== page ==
Human Flower Project
Sunday, April 24, 2011
An Eye for Plants
Direct experience is the best launching pad for botanical education. Put aside the microscope, and let naked fingers and eyes do the studying.
A walk in the park in Mendicina, Italy, with botanical vision
By James H. Wandersee and Renee M. Clary
EarthScholars™ Research Group
Horticulture today focuses systematically on scientific principles applicable to the cultivation of garden and ornamental plants, including fruits, vegetables, flowers, and landscape and nursery crops. In addition, horticultural scientists explore and explain the many contributions of plants to a healthy environment for human life and well being.
Liberty Hyde Bailey, co-founder of the American Society for Horticultural Science [ASHS], was both a horticulturalist and a botanist. Cornell University curator Elaine Engst writes, “He worked to remove the barriers between theoretical botany and practical horticulture. He believed that horticulture should be an applied science based on pure biology, and that it should reflect the application of basic botanical knowledge. As early as 1885, in a speech titled “The Garden Fence,” Bailey urged botanists and horticulturists to reconcile their interests by ‘getting the science from the field and laboratory into the garden’” (Cornell University Exhibition—L.H.B.: A Man for All Seasons; Elaine Engst, curator, 2004).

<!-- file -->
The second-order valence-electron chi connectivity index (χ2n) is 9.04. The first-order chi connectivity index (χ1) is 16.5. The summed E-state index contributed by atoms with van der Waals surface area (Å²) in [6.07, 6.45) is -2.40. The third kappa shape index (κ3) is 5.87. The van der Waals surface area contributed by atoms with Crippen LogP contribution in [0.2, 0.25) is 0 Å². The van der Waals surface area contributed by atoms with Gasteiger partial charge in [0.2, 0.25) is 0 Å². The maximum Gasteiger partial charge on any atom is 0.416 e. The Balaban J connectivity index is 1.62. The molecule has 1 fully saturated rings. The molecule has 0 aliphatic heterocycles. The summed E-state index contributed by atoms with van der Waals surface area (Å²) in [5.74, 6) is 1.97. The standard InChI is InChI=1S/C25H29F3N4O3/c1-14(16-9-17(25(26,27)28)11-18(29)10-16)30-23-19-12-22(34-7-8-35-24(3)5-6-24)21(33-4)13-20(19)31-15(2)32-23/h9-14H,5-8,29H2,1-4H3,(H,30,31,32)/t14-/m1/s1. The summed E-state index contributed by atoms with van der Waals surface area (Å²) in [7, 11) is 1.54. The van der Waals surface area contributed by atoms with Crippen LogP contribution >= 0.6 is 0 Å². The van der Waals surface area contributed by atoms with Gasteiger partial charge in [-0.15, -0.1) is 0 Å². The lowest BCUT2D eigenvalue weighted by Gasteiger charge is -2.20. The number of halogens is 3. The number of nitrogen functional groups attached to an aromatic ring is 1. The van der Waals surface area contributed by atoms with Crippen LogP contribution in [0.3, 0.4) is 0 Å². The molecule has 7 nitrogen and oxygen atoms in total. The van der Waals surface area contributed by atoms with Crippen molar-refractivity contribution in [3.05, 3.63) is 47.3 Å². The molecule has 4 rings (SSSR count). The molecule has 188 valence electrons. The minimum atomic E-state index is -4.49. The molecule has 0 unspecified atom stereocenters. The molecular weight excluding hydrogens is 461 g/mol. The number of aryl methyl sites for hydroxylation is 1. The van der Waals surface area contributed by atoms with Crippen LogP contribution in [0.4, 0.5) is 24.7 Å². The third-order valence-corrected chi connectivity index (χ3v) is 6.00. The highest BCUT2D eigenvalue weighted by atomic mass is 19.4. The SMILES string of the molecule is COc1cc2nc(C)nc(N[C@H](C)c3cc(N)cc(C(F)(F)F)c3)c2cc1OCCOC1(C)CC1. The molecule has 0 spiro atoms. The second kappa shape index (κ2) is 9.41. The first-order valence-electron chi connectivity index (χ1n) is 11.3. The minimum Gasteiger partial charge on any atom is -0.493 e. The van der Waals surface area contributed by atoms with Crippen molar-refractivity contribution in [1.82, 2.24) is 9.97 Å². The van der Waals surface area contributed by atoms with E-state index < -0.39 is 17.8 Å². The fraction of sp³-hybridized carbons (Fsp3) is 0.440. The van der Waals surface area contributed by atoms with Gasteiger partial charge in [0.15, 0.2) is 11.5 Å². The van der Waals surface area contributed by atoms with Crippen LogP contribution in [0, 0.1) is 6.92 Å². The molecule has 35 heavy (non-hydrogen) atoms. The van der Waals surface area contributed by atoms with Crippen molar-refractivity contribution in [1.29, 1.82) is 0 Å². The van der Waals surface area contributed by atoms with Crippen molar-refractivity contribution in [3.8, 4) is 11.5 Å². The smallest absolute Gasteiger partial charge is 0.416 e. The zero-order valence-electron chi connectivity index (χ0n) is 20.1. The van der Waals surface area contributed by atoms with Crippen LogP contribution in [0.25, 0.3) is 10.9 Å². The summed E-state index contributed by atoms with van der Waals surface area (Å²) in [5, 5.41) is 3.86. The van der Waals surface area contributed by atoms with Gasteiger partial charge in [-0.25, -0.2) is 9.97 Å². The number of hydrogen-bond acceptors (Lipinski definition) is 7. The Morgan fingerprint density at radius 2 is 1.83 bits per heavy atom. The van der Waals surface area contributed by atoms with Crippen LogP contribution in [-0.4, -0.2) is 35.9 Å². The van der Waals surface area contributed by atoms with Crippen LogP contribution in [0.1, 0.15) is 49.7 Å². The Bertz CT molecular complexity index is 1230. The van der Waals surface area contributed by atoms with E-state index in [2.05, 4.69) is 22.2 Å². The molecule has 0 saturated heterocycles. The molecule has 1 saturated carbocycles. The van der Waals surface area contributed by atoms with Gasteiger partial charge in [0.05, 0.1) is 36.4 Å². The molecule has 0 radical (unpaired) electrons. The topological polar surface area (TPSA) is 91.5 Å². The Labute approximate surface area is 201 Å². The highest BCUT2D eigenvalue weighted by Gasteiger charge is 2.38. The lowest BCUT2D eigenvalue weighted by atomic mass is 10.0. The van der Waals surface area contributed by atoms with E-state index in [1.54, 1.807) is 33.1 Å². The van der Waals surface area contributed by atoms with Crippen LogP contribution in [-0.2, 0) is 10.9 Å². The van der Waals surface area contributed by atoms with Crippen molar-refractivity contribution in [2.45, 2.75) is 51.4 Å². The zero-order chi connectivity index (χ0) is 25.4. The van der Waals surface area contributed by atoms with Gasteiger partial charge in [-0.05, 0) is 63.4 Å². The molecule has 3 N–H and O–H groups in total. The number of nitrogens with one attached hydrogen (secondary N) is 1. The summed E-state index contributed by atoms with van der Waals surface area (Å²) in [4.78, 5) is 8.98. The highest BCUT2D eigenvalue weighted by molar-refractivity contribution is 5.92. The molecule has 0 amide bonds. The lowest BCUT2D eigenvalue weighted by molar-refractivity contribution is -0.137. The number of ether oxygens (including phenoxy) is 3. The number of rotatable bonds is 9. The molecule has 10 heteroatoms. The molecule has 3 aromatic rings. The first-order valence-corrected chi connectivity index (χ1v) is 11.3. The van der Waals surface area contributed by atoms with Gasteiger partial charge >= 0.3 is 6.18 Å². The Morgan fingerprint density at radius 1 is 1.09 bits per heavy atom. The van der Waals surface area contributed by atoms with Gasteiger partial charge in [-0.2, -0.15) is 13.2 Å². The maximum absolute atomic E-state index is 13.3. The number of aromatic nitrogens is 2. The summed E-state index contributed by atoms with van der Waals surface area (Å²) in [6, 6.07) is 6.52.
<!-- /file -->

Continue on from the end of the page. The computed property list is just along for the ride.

Reading the second edition of Bailey’s Lessons with Plants (1899) has been inspiration for us – as it should be for anyone interested in plant science.